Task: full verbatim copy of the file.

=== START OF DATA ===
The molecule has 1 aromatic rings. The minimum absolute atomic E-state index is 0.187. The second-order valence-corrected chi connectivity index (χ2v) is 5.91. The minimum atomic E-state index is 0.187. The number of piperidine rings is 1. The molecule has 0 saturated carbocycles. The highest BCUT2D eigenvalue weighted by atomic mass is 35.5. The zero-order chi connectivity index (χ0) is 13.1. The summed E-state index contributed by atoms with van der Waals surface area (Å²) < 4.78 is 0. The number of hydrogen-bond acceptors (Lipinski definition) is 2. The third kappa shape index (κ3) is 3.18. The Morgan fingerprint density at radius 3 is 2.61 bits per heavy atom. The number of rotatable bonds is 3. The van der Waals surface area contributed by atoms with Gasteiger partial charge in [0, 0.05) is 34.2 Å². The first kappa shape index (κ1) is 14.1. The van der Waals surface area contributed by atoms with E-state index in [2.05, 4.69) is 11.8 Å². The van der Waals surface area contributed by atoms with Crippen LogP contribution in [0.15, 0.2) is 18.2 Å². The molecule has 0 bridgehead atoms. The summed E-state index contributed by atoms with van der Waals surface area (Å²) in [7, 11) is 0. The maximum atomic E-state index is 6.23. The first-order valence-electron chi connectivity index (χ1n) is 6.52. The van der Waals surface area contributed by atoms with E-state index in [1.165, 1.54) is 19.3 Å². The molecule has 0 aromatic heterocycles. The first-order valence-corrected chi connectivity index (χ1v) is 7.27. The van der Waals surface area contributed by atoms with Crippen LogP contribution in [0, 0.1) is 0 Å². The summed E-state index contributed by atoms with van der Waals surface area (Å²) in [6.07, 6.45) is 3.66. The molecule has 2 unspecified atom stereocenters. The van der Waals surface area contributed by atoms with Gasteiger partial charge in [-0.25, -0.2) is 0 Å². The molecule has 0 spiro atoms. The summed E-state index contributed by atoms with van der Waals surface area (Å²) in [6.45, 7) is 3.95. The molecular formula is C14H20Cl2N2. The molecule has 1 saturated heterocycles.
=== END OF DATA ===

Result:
The molecule has 1 aromatic rings. The minimum absolute atomic E-state index is 0.187. The second-order valence-corrected chi connectivity index (χ2v) is 5.91. The minimum atomic E-state index is 0.187. The number of piperidine rings is 1. The molecule has 0 saturated carbocycles. The highest BCUT2D eigenvalue weighted by atomic mass is 35.5. The zero-order chi connectivity index (χ0) is 13.1. The summed E-state index contributed by atoms with van der Waals surface area (Å²) < 4.78 is 0. The number of hydrogen-bond acceptors (Lipinski definition) is 2. The third kappa shape index (κ3) is 3.18. The Morgan fingerprint density at radius 3 is 2.61 bits per heavy atom. The number of rotatable bonds is 3. The van der Waals surface area contributed by atoms with Gasteiger partial charge in [0, 0.05) is 34.2 Å². The first kappa shape index (κ1) is 14.1. The van der Waals surface area contributed by atoms with E-state index in [2.05, 4.69) is 11.8 Å². The van der Waals surface area contributed by atoms with Crippen LogP contribution in [0.15, 0.2) is 18.2 Å². The molecule has 0 bridgehead atoms. The summed E-state index contributed by atoms with van der Waals surface area (Å²) in [7, 11) is 0. The maximum atomic E-state index is 6.23. The first-order valence-electron chi connectivity index (χ1n) is 6.52. The van der Waals surface area contributed by atoms with E-state index in [1.165, 1.54) is 19.3 Å². The molecule has 0 aromatic heterocycles. The first-order valence-corrected chi connectivity index (χ1v) is 7.27. The van der Waals surface area contributed by atoms with Crippen LogP contribution in [0, 0.1) is 0 Å². The summed E-state index contributed by atoms with van der Waals surface area (Å²) in [6.07, 6.45) is 3.66. The molecule has 2 unspecified atom stereocenters. The van der Waals surface area contributed by atoms with Gasteiger partial charge in [-0.25, -0.2) is 0 Å². The molecule has 0 spiro atoms. The summed E-state index contributed by atoms with van der Waals surface area (Å²) in [6.45, 7) is 3.95. The molecular formula is C14H20Cl2N2. The molecule has 1 saturated heterocycles.